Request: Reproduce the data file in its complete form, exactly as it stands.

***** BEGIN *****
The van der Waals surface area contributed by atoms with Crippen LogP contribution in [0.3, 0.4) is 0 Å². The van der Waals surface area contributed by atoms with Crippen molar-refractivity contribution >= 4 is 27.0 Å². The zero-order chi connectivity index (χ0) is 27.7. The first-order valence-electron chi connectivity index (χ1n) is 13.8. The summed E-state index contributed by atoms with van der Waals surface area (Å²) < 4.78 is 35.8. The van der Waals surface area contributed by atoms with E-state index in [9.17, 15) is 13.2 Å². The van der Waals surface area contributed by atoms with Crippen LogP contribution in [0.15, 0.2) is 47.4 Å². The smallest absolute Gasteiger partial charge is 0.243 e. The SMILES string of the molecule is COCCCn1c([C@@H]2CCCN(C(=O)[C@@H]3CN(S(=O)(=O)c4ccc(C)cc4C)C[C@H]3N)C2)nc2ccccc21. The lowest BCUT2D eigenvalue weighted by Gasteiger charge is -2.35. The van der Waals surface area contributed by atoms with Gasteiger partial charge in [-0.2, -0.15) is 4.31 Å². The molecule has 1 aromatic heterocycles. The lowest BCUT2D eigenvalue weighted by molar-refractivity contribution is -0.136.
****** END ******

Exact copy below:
The van der Waals surface area contributed by atoms with Crippen LogP contribution in [0.3, 0.4) is 0 Å². The van der Waals surface area contributed by atoms with Crippen molar-refractivity contribution >= 4 is 27.0 Å². The zero-order chi connectivity index (χ0) is 27.7. The first-order valence-electron chi connectivity index (χ1n) is 13.8. The summed E-state index contributed by atoms with van der Waals surface area (Å²) < 4.78 is 35.8. The van der Waals surface area contributed by atoms with E-state index in [9.17, 15) is 13.2 Å². The van der Waals surface area contributed by atoms with Crippen LogP contribution in [0.15, 0.2) is 47.4 Å². The smallest absolute Gasteiger partial charge is 0.243 e. The SMILES string of the molecule is COCCCn1c([C@@H]2CCCN(C(=O)[C@@H]3CN(S(=O)(=O)c4ccc(C)cc4C)C[C@H]3N)C2)nc2ccccc21. The lowest BCUT2D eigenvalue weighted by Gasteiger charge is -2.35. The van der Waals surface area contributed by atoms with Gasteiger partial charge in [-0.2, -0.15) is 4.31 Å². The molecule has 1 aromatic heterocycles. The lowest BCUT2D eigenvalue weighted by molar-refractivity contribution is -0.136.